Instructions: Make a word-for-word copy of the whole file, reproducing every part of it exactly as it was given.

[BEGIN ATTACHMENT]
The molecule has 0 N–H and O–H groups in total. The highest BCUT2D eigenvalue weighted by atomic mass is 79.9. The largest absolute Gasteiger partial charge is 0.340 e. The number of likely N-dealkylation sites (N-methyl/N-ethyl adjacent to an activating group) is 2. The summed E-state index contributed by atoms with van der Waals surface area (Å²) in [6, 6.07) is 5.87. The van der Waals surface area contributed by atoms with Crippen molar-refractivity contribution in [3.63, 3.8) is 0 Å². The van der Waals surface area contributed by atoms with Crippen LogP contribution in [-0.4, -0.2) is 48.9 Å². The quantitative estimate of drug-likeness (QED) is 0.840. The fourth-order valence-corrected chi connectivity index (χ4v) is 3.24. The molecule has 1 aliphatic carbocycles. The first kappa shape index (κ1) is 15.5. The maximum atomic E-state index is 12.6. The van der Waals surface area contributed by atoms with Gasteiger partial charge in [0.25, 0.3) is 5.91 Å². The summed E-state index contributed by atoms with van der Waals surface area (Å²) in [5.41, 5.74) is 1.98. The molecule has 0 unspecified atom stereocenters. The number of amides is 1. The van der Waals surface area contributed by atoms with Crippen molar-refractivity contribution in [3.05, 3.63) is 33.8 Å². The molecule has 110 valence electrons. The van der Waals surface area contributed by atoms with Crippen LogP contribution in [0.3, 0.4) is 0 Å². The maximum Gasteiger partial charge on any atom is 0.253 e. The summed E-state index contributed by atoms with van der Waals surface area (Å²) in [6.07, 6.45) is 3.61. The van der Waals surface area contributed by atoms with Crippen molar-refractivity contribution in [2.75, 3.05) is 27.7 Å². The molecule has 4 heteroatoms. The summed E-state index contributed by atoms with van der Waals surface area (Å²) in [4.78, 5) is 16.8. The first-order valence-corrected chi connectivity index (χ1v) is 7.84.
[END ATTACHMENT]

The molecule has 0 N–H and O–H groups in total. The highest BCUT2D eigenvalue weighted by atomic mass is 79.9. The largest absolute Gasteiger partial charge is 0.340 e. The number of likely N-dealkylation sites (N-methyl/N-ethyl adjacent to an activating group) is 2. The summed E-state index contributed by atoms with van der Waals surface area (Å²) in [6, 6.07) is 5.87. The van der Waals surface area contributed by atoms with Crippen molar-refractivity contribution in [3.63, 3.8) is 0 Å². The van der Waals surface area contributed by atoms with Crippen LogP contribution in [-0.4, -0.2) is 48.9 Å². The quantitative estimate of drug-likeness (QED) is 0.840. The fourth-order valence-corrected chi connectivity index (χ4v) is 3.24. The molecule has 1 aliphatic carbocycles. The first kappa shape index (κ1) is 15.5. The maximum atomic E-state index is 12.6. The van der Waals surface area contributed by atoms with Gasteiger partial charge in [0.25, 0.3) is 5.91 Å². The summed E-state index contributed by atoms with van der Waals surface area (Å²) in [5.41, 5.74) is 1.98. The molecule has 0 unspecified atom stereocenters. The number of amides is 1. The van der Waals surface area contributed by atoms with Crippen molar-refractivity contribution in [3.05, 3.63) is 33.8 Å². The molecule has 110 valence electrons. The van der Waals surface area contributed by atoms with Crippen LogP contribution in [0.3, 0.4) is 0 Å². The maximum Gasteiger partial charge on any atom is 0.253 e. The summed E-state index contributed by atoms with van der Waals surface area (Å²) in [6.07, 6.45) is 3.61. The van der Waals surface area contributed by atoms with Crippen molar-refractivity contribution in [2.75, 3.05) is 27.7 Å². The molecule has 4 heteroatoms. The summed E-state index contributed by atoms with van der Waals surface area (Å²) in [4.78, 5) is 16.8. The first-order valence-corrected chi connectivity index (χ1v) is 7.84.